OUR OPINION: The public's right to know
It appears we might have been wrong Feb. 23 when we called out the Clayton City Council on a vote held in executive session.
Tough to admit? Not in the slightest. Not for us. Not for a newspaper crusading for the public’s right to know what our elected officials are doing.
And especially not when it leads to the discovery of a confirmed violation of Georgia’s Open Meetings Act, i.e., Clayton City Council not keeping minutes of action taken during a workshop meeting.
Don’t be fooled into thinking that the failure to keep minutes is not a big deal. If we had not investigated what we believed to be an illegal vote, the action taken Feb. 14 to close the Clayton City Council meeting to the public would be lost to the city’s history.
That vote closed the meeting so council members could discuss and approve the filing of an appeal in the Rabun County Water and Sewer Authority v. City of Clayton case, which Judge B. Chan Caudell decided in the authority’s favor on Jan. 26.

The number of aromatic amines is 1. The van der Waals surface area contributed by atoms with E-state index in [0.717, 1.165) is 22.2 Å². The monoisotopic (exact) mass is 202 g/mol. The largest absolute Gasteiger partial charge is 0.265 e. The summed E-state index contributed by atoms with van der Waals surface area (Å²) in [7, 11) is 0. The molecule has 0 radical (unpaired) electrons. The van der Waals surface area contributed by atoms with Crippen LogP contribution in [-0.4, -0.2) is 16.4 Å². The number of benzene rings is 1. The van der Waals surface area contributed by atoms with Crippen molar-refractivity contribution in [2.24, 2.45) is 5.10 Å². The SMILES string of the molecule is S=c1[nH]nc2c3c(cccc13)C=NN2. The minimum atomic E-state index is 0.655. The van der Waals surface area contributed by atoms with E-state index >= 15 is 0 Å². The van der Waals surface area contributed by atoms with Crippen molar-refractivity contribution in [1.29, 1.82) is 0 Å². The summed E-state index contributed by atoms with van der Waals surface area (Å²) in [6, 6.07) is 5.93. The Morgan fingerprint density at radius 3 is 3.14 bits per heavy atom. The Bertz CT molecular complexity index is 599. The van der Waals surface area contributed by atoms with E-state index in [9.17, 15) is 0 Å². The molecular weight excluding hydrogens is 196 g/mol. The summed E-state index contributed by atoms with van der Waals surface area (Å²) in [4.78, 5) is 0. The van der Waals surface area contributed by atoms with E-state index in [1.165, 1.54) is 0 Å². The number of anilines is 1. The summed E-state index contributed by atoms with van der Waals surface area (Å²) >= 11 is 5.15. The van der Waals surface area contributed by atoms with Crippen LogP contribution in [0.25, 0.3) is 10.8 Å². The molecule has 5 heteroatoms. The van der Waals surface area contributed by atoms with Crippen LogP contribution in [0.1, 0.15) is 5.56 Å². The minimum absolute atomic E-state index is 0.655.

Assistant Attorney General Jennifer Colangelo made it clear to us that as part of her office’s mediation program she could not rule the vote illegal because the word “appeal” does not appear in the Georgia Open Meetings Act. As City Attorney Mitch Baker stated in his March 2 letter to the editor, the law is silent on that particular legal procedure. Both attorneys likened the filing of an appeal to filing discovery or motions.
However, those latter two actions take place before a verdict is rendered and only after a lawsuit has been filed. An appeal comes after a verdict, effectively restarting the legal process and kicking the case into another court. For that reason, we believe an entity governed by the Open Meetings Act should have to vote on the filing of an appeal in the public’s eye, just as the entity filing the initial lawsuit must do (in this case, it was the Water and Sewer Authority, with a 5-2 vote).
The Open Meetings Act is a living document. It can be amended; it can be changed to further protect the public’s right to know. And for this, we believe it should change.